Back in fall 2008, when the App Store was less than 100 days old, I wrote about an incredibly trippy and innovative application called RjDj (iTunes link). The app is a bit hard to describe, but it essentially takes audio or motion input from your iPhone, passes it through a variety of filters, and outputs music that’s customized to your surroundings (you really need to try it for yourself to see what it’s like). Now, RjDj is taking its application to the next level: the company has released a new desktop app called RJC1000 that allows Mac users to easily build their own reactive music for use on any of RjDj’s growing roster of applications.
To take a step back, when you use RjDj, you listen to what’s called a “Scene” — a combination of filters that determine what your reactive music sounds like. A Scene can pay attention to your iPhone’s microphone, accelerometer (so it can ‘hear’ motion), and even your GPS position. It then interprets those inputs to generate a dynamic music soundtrack. Scenes can vary a lot, ranging from pleasant rain drops to psychedelic audio warping that loops back everything you hear endlessly. With the RJC1000 app, you can customize Scenes to make them sound exactly like you want them to. You can get a feel for how this works in the YouTube video below.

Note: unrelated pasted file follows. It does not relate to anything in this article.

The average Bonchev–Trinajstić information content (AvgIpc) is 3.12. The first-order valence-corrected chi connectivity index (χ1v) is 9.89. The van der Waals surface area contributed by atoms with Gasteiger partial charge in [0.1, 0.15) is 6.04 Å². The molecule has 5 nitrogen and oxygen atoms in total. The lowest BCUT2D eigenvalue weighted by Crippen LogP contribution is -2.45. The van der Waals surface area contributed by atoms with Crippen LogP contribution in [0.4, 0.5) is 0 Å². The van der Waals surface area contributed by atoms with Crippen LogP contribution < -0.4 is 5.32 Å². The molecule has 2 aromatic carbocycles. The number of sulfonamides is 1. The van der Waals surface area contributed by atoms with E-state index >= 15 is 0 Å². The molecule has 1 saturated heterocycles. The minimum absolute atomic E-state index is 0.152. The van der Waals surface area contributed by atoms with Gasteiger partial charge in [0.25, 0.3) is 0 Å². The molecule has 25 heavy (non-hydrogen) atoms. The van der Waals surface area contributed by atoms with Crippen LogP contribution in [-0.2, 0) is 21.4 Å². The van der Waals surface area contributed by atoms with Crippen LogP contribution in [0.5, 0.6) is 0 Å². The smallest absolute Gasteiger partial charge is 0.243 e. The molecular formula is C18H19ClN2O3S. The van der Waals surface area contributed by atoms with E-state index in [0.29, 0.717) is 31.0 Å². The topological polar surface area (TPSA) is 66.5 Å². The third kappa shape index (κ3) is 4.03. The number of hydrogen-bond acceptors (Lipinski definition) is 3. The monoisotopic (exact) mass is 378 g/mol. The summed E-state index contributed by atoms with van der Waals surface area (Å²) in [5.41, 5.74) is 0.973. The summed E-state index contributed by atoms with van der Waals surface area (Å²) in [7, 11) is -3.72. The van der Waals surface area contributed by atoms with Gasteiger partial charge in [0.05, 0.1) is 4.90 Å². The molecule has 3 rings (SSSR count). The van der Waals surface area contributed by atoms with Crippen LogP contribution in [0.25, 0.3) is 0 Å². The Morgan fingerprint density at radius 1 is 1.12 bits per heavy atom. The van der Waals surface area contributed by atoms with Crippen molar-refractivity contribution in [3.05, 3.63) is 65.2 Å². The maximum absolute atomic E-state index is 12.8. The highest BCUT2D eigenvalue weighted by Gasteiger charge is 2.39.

I explored the RJC1000 app to try building my own sound Scene, and quickly came to the conclusion that I had absolutely no idea what I was doing. Fortunately that didn’t really matter — after dragging a few effects from the list of options onto the main sound board, I found myself listening to something best described as an auditory mix of running water, crickets, bongo drums, and a swarm of butterflies. I’m sure someone with more patience and skill could come up with something significantly more pleasant.
Alongside the new application, RjDj is launching the RjDj Network, which allows reactive musicians (this genre is called “reactive music”) to sell their creations to anyone using the RjDj iPhone application, via in-app purchases. RjDj is taking a 50% rev share of any Scenes sold. The company will also be launching an iPad application on April 3 called RJ Voyager that allows for playback of any Scenes from the RjDj Network, and also let users tweak Scenes on the fly, editing the effects they want playing as their music is generated in real-time.
RjDj founder Michael Breidenbruecker says that developers and musicians have previously been able to create their own Scenes using Pure Data, but that most of them found it too abstract to use (the screenshots I looked at were pretty daunting). The RJC1000 application uses the Pure Data DSP framework, but makes it significantly easier to build a Scene. He says that beyond the iPad app, RjDj has other applications in the works that will support Scenes from the RjDj network.